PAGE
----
The Windows 7 hysteria machine has most definitely kicked into gear today, with Viking burials and scary statistics for the orphaned operating system.
Business continuity outfit Databarracks sent a Windows 7 box out to water aboard a slightly shonky-looking (and on fire) Viking longboat, sending the OS to Valhalla, before repeating the warning of Blighty's cyber snoops at GCHQ that email and banking shouldn't be done using the veteran OS.
British newspaper the Daily Express took a break from worrying about royal conspiracies to shriek: "Microsoft will make a monumental change TODAY" (their caps, not ours) before ominously warning users to "upgrade now or face the risks." After all "millions are putting themselves at serious risk of attack."
About a third of PC-bothering consumers still use Windows 7, according to Kaspersky's August 2019 figures.
It's almost as if there were a giant asteroid about to smack into the Earth and the only way to dodge it was Windows 10 ... or Linux, or macOS.
Spoiler alert: as prescribed by Betteridge's law of headlines, the answer to the headline "Asteroid alert: NASA tracks a large rock heading past Earth at 43,500mph - Will it hit?" is No. It won't.
In all the hand-wringing over Windows 7, let's not forget the real victims of the Microsoft cull. No, not the herds of boxes in data centres or under desks running Windows Server 2008 R2, but those still clinging to their Windows 10 Mobile phones. After an all too brief reprieve from last year, today is also the final patch Tuesday for the devices.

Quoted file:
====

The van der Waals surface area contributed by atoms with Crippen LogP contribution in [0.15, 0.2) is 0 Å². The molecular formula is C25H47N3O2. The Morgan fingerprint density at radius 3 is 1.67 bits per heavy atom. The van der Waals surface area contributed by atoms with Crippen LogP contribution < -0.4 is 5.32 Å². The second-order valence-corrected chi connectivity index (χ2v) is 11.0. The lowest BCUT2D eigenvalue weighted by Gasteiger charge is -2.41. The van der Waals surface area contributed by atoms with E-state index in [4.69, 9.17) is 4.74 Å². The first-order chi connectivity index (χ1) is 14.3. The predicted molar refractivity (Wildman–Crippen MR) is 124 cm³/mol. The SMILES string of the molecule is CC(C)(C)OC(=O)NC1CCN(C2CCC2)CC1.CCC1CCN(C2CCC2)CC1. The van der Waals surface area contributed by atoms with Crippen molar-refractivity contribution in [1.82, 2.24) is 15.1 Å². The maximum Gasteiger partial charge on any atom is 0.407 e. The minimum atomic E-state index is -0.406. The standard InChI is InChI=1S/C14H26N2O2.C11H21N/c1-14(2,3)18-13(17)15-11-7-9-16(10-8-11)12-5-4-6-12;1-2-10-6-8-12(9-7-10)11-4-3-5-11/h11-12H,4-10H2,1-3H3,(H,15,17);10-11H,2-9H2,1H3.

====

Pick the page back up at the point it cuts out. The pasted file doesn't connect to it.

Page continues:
And while, let's face it, Windows 7 machines won't suddenly stop working today, and continue to run applications for a good while longer (including Microsoft's own Chromium-based Edge browser) it's that last person still using a Microsoft handheld that will be trotting down to the phone store for something a little more supported.
Sadly, the cries of the mobile crowd have been drowned out by the wailing over the perceived Windows 7 asteroid hurtling toward the huddled masses.
Lurking beneath the hysterical caterwauling over today's end of support is the message that, yep, unless you're a business willing to pony up the cash for an extension, it is past time to move on. However, your old Windows 7 PC isn't going to immediately self-destruct, just like your old XP machine didn't.
But just like that old XP installation, miscreants will continue looking for a way in, and you can't rely on Microsoft to keep on plugging the holes in that decade-old code. ®